“Marijuana is ingrained in the culture of this community,” Spence said. “We’re looking at second and third generations growing marijuana in our community. Our economy is based on it; there is such a history of it. I don’t want people to think that Healthy Start is going after adults selling and growing marijuana. That’s not why we are here in our community.”

“But we want to make sure our community is sending a clear message: If you’ve got kids, let’s keep the kids out of it, keep them from being involved. I want parents to feel empowered to say to their kids, ‘I don’t want you use pot’.”

Spence said when she began leading school prevention programs for Healthy Start in 2006 she found that students were getting mixed messages about pot from their parents.

“Kids said to me, ‘My parents say marijuana is a magical herb, and it’s good for people.’ It was tricky to walk into a classroom to deliver a drug-prevention message and talk about the possible harms marijuana, alcohol and other drugs have on a young body and brain.”

While Spence does not want to step on parents’ toes, she feels the parents and the community need to separate medicinal marijuana for adult use from smoking pot to get loaded as children.

Spence said some Laytonville students reported to Ralph Cantor they feel “looked down upon” by outsiders because they live in the Emerald Triangle, where “all the pot comes from.”

“You don’t do anything with your lives,” some kids reported being told by people from outside the county. “You just sell weed.”

Cantor suggested local pot growers may have something to learn from grape growers in the Napa Valley, many of whom started some time ago having discussions with their children about alcohol use. The winemakers are telling their kids that just because their parents grow grapes doesn’t mean it’s okay for them to drink alcohol.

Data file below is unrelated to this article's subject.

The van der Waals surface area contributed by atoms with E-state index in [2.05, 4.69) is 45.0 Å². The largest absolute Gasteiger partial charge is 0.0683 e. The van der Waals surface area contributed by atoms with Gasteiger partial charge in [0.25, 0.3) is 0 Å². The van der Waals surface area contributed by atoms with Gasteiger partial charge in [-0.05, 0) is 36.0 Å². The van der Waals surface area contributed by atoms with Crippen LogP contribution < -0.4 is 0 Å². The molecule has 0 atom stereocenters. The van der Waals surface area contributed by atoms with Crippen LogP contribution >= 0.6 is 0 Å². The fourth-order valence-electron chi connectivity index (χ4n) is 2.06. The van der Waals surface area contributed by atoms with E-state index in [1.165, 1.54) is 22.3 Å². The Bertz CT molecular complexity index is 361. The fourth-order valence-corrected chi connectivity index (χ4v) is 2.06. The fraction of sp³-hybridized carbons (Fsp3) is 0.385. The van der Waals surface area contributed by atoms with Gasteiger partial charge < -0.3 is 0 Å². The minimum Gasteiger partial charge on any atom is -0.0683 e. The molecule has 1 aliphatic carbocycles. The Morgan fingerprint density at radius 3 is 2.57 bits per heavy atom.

After the presentation, a Laytonville teacher asked Cantor what to say to kids who have seen his presentation at school and are worried about their brains.

He encouraged concerned adults to find out what the teen likes about weed and why, and figure out what activities can make them feel the way they feel after using. He recommended then asking what steps the teenager is willing to take in order to change. The child should then create a plan; take the first action, and, hardest of all, maintain abstinence.

Cantor talked briefly about alcohol, citing the dangers of “40s,” 40-ounce, high-alcohol-content malt liquor drinks popular with teens.

“Adolescents don’t drink responsibly,” he said. “Alcohol puts the outer layer of your brain to sleep. When the brain sleeps and allows inhibitions to sleep, guys can become predators and girls victims. That worries me.”

Laytonville Healthy Start will be holding more community events, meetings and public forums on reducing youth substance use and abuse. To get involved, e-mail Spence at or call 984-8089. ¥¥

(A version of Mr. Cantor’s presentation is available via a youtube search. Jane Futcher is author of two novels for young adults and Women Gone Wild, a memoir about moving to northern Mendocino County.)